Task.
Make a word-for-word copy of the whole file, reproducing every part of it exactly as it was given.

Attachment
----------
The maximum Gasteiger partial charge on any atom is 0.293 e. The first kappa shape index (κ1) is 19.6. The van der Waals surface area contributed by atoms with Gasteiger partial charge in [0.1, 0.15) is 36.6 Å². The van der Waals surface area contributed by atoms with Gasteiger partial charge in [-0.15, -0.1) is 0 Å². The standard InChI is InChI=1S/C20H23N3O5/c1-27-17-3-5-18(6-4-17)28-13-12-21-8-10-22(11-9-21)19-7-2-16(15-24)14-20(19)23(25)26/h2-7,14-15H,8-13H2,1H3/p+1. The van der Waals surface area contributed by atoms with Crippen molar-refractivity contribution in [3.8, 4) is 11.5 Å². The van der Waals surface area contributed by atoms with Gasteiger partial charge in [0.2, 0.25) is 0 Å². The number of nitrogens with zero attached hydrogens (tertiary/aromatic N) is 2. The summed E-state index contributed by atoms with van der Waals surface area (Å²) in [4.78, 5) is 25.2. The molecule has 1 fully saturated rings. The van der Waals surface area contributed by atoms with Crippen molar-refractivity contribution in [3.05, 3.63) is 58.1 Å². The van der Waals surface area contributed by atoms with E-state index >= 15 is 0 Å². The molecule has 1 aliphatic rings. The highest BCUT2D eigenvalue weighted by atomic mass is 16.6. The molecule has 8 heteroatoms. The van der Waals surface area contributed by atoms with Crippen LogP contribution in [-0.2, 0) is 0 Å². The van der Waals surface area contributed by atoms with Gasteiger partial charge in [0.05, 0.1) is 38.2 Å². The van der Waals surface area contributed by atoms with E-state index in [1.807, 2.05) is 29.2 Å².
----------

The maximum Gasteiger partial charge on any atom is 0.293 e. The first kappa shape index (κ1) is 19.6. The van der Waals surface area contributed by atoms with Gasteiger partial charge in [0.1, 0.15) is 36.6 Å². The van der Waals surface area contributed by atoms with Gasteiger partial charge in [-0.15, -0.1) is 0 Å². The standard InChI is InChI=1S/C20H23N3O5/c1-27-17-3-5-18(6-4-17)28-13-12-21-8-10-22(11-9-21)19-7-2-16(15-24)14-20(19)23(25)26/h2-7,14-15H,8-13H2,1H3/p+1. The van der Waals surface area contributed by atoms with Crippen molar-refractivity contribution in [3.8, 4) is 11.5 Å². The van der Waals surface area contributed by atoms with Gasteiger partial charge in [0.2, 0.25) is 0 Å². The number of nitrogens with zero attached hydrogens (tertiary/aromatic N) is 2. The summed E-state index contributed by atoms with van der Waals surface area (Å²) in [4.78, 5) is 25.2. The molecule has 1 fully saturated rings. The van der Waals surface area contributed by atoms with Crippen molar-refractivity contribution in [3.05, 3.63) is 58.1 Å². The van der Waals surface area contributed by atoms with E-state index >= 15 is 0 Å². The molecule has 1 aliphatic rings. The highest BCUT2D eigenvalue weighted by atomic mass is 16.6. The molecule has 8 heteroatoms. The van der Waals surface area contributed by atoms with Crippen LogP contribution in [-0.2, 0) is 0 Å². The van der Waals surface area contributed by atoms with Gasteiger partial charge in [0.05, 0.1) is 38.2 Å². The van der Waals surface area contributed by atoms with E-state index in [1.807, 2.05) is 29.2 Å².